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1.  Transfusion-related Listeria monocytogenes infection in a patient with acute myeloid leukaemia 
Blood Transfusion  2014;12(4):611-614.
doi:10.2450/2014.0322-13
PMCID: PMC4212044  PMID: 24960659
Listeria monocytogenes; transfusion-transmitted infection; acute myeloid leukaemia
2.  Could Hypoxia increase the prevalence of thrombotic complications in Polycythemia Vera? 
Background
Thromboses represent a major cause of morbidity and mortality in Polycythemia Vera (PV) but the contributing mechanisms are not fully described.
Patients and methods
To evaluate whether environmental conditions such as altitude/hypoxia could impact thromboses history, we retrospectively analyzed thrombosis history in 71 PV patients living at an elevation of 5,000 feet or more in the SLC area (SLC) and 166 PV patients living near sea level in the Baltimore area (BLM). The SLC cohort was older with a longer disease duration. No significant differences in type of anticoagulation therapy or prothrombotic factors were present between the two cohorts. After adjusting for age, sex and disease duration, SLC patients experienced an estimated 3.9-fold increase in the odds of a history of thromboses compared to BLM patients (95% confidence interval 1.8-7.6; p = 0.0004). A history of cardiovascular event was present in 58% of the SLC patients compared to 27% of the BLM patients (p<0.0001). Before diagnosis thromboses occurred in 18% and 4% of the SLC and BLM groups respectively (p =0.003). No correlation between JAK2V617F allele burden and thrombosis was observed in this study.
Conclusion
This retrospective study suggests that even moderate hypoxia associated with 5,000 feet elevation should be considered as independent prothrombotic risk factor. This observation needs to be confirmed by prospective studies.
doi:10.1097/MBC.0b013e32835bfdb9
PMCID: PMC3796441  PMID: 23392352
3.  Sinonasal risk factors for the development of invasive fungal sinusitis in hematological patients: Are they important? 
Allergy & Rhinology  2011;2(1):6-11.
Invasive fungal sinusitis (IFS) is a highly aggressive infection that can affect hematologic patients. The classically described general risk factors, however, do not fully explain the development of IFS in a small percentage of cases. This study examined the impact of anatomic sinonasal factors and environmental factors on the development of IFS in high-risk patients. Medical records and computed tomography (CT) scans of patients admitted to our institution who were at high risk of developing IFS were retrospectively reviewed. Twenty-seven patients of 797 fulfilled the inclusion criteria. Patients affected by IFS were compared with patients not affected to identify possible sinonasal and environmental risk factors of IFS. Seven patients were excluded because of the lack of adequate radiological images. Six of the 20 eligible patients were assigned to the study group of patients affected by IFS and the remaining 14 patients were assigned to the control group. All but one case developed the infection during the summer with a significantly higher mean environmental temperature (p = 0.002). Anatomic nasal alterations were found in all patients affected by IFS and were significantly more frequent than in the control group (p = 0.014). It would be advisable to have patients with hematologic risk factors of IFS, especially during the summer period, undergo endoscopic nasal assessment. Furthermore, a CT finding of anatomic nasal alterations, such as anterior nasal septum deviation causing nasal obstruction, should increase the suspicion of IFS in case of the occurrence of nasal symptoms.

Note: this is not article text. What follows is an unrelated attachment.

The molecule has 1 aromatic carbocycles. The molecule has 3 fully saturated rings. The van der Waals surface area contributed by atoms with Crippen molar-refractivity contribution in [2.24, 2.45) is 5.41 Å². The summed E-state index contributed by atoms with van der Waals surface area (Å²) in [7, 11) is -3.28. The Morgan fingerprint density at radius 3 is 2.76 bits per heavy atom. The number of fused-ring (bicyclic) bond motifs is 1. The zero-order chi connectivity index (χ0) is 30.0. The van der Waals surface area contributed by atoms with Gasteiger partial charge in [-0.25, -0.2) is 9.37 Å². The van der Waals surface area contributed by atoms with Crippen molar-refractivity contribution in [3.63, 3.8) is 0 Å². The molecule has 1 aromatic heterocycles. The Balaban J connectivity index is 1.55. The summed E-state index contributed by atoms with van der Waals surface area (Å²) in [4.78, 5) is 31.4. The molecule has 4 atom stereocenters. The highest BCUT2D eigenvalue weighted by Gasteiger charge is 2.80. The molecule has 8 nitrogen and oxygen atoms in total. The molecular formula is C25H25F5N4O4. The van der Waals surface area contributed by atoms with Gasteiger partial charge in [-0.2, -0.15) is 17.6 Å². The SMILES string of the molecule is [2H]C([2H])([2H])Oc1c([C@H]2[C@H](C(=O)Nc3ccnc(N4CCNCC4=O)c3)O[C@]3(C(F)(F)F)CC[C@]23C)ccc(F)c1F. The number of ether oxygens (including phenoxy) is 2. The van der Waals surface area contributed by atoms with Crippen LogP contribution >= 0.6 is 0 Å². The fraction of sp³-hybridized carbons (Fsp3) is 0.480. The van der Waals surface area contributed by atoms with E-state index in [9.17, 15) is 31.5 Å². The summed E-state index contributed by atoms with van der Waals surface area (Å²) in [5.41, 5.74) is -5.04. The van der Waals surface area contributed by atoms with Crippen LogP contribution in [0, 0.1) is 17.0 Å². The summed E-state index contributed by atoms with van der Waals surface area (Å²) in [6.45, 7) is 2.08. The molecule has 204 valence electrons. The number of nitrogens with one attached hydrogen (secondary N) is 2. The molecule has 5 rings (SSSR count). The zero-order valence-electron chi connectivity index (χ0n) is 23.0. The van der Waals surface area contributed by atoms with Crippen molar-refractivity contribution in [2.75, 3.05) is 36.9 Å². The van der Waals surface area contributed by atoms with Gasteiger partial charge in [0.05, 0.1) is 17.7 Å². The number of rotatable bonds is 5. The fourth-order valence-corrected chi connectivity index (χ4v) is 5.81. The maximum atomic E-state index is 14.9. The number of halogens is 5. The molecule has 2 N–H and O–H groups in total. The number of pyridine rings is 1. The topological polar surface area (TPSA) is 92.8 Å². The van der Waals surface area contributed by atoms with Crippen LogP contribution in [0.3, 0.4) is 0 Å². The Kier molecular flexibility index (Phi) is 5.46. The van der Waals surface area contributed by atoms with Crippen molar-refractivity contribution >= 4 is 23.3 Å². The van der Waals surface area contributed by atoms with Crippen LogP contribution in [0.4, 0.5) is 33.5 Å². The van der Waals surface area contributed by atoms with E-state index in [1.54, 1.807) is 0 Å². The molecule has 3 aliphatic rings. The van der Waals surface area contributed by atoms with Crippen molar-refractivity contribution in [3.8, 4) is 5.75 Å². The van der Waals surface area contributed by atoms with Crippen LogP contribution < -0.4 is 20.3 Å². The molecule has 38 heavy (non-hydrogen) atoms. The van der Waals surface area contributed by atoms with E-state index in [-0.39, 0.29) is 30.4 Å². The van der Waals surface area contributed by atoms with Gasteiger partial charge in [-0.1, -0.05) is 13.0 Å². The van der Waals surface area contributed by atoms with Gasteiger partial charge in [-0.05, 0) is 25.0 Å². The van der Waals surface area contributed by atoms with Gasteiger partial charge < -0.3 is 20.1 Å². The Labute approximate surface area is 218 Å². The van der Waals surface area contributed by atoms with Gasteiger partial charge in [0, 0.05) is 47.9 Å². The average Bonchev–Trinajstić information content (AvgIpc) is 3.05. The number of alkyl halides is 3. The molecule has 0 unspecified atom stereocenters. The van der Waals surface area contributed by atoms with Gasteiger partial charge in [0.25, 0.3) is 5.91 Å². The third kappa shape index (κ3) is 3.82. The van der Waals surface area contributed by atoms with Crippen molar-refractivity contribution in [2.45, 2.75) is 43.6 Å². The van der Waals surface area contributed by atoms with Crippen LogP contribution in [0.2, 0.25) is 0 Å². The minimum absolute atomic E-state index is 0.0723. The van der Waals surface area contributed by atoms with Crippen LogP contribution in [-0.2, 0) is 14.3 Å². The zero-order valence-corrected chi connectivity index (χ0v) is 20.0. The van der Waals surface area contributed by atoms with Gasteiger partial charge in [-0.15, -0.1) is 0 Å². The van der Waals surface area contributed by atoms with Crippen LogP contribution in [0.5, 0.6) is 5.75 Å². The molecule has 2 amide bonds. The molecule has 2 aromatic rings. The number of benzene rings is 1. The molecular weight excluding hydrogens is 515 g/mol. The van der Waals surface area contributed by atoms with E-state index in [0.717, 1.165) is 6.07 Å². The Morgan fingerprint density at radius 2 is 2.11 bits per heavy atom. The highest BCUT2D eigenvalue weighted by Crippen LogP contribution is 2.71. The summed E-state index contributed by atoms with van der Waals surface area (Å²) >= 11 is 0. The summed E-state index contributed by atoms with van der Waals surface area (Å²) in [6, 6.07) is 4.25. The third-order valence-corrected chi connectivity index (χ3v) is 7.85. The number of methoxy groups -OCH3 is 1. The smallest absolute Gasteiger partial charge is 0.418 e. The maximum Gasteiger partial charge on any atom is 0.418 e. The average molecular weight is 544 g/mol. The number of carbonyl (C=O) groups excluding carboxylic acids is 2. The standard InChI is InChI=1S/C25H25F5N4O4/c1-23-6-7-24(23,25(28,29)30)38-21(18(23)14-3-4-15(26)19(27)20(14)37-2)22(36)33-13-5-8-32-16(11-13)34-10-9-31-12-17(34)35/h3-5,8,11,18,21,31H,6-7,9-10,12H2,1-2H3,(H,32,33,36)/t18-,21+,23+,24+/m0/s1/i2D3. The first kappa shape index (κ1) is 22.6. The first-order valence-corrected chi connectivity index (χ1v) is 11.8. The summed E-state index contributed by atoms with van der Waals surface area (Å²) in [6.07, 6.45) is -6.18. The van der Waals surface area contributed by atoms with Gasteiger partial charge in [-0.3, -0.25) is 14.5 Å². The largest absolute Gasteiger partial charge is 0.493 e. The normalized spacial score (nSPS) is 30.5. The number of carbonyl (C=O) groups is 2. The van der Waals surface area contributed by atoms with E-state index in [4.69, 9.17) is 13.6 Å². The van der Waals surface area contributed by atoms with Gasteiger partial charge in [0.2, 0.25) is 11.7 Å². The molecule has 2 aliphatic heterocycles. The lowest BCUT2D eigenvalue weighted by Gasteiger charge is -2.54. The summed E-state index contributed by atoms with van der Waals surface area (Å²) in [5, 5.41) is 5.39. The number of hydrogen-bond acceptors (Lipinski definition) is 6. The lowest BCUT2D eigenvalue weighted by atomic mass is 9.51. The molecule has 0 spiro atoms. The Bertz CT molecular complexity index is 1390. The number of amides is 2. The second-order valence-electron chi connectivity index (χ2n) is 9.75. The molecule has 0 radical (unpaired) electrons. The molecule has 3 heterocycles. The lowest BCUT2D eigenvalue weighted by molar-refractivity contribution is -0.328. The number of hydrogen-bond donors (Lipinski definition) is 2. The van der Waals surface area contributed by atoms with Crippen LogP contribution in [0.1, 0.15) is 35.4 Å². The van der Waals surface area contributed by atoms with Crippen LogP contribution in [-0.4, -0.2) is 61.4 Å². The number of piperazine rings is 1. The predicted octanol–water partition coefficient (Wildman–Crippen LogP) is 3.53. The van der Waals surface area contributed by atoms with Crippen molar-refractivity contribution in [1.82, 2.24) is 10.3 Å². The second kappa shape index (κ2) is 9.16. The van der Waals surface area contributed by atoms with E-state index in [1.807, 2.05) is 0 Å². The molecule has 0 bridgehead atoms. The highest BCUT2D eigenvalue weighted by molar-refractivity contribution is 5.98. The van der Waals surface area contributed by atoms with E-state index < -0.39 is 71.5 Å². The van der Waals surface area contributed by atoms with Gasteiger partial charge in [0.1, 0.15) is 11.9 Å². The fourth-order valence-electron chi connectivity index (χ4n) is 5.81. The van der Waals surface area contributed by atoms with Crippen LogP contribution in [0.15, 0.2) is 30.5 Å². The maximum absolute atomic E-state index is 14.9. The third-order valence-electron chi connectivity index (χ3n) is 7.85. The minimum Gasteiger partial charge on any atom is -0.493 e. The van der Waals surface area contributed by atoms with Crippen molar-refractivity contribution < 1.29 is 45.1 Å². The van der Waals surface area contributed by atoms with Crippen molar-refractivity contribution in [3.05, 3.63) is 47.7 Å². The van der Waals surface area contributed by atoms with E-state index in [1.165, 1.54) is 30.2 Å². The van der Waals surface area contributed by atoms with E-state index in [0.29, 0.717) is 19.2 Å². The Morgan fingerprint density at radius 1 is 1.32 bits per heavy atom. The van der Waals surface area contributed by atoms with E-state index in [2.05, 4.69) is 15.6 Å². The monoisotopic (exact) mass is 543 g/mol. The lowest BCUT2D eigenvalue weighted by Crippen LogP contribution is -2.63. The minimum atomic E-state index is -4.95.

doi:10.2500/ar.2011.2.0009
PMCID: PMC3390131  PMID: 22852108
fungal infection; hematologic malignancy; invasive fungal sinusitis; nasal endoscopy; sinonasal risk factors; sinus endoscopic surgery

Results 1-3 (3)